To the Editor:—

An increase in the rate of development of tumor metastasis, controversially attributed to immune suppression related to various aspects of surgery and anesthesia, has been reported for years and is discussed in an article 1and commentary 2that appeared in the September 1999 issue of Anesthesiology. However, it is important to point out that facilitation of metastasis can occur independent of immune mechanisms. Indeed, metastasis can be stimulated by the removal of an angiogenesis inhibitor (such as angiostatin) along with the primary tumor (as reviewed in Cramer 3). (Angiostatin is a naturally occurring protein shown in animal experiments to strongly suppress metastasis. 4)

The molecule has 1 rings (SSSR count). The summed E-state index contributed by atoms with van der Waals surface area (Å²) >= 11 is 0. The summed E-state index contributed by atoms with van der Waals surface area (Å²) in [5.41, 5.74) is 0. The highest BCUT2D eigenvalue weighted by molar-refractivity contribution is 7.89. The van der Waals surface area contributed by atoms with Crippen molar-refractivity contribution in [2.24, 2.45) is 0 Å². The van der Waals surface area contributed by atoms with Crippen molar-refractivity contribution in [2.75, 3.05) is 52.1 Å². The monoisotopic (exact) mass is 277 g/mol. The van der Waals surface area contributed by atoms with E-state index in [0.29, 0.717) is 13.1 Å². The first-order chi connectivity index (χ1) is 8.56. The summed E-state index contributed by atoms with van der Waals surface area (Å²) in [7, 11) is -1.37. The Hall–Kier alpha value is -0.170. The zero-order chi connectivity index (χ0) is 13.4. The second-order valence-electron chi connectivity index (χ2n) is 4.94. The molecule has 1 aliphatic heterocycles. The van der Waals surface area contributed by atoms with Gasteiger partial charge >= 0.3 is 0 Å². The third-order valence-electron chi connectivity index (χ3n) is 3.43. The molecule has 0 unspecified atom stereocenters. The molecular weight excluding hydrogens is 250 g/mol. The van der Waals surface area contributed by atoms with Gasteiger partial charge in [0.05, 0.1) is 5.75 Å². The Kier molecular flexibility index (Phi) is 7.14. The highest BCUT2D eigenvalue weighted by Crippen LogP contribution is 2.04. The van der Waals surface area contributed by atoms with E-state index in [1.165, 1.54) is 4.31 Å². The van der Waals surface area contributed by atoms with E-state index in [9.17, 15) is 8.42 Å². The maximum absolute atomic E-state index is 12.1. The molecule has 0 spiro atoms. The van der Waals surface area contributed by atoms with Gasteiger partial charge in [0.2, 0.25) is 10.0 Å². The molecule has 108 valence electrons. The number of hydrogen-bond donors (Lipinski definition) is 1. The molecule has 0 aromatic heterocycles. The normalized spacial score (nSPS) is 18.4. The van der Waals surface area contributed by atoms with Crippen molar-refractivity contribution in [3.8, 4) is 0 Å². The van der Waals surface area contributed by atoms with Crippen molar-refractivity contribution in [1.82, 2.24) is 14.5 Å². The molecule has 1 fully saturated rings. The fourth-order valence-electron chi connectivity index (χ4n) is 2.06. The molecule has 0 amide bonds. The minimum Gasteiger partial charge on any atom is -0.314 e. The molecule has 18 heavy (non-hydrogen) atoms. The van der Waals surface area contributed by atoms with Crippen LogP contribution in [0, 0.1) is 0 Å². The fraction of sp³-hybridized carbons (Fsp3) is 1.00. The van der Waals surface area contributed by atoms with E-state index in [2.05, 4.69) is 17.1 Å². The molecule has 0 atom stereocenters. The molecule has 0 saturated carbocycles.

It seems imperative that continued research into the traditional areas of immune suppression/modulation must be coupled with more recent findings (e.g. , angiogenesis inhibitors) if we are to truly understand the pathobiology of perioperative metastasis. Such integrated research seems necessary if we are to devise effective clinical strategies to decrease the incidence of postoperative metastasis.

Ben-Eliyahu S, Shakhar G, Rosenne E, Levinson Y, Beilin B: Hypothermia in barbiturate-anesthetized rats suppress natural killer cell activity and compromises resistance to tumor metastasis. A nesthesiology 1999; 91:732–40
Klein HG: Immunomodulatory aspects of transfusion: A once and future risk? A nesthesiology 1999; 91:861–5
Cramer DA: Applied vascular biology: Can angiogenesis inhibitors help control malignant growth? Ann Intern Med 1998; 129:841–3
O’Reilly M, Holmgren L, Shing Y, Chen C, Rosenthal RA, et al: Angiostatin: A novel angiogenesis inhibitor that mediates the suppression of metastases by a Lewis lung carcinoma. Cell 1994; 79:315–28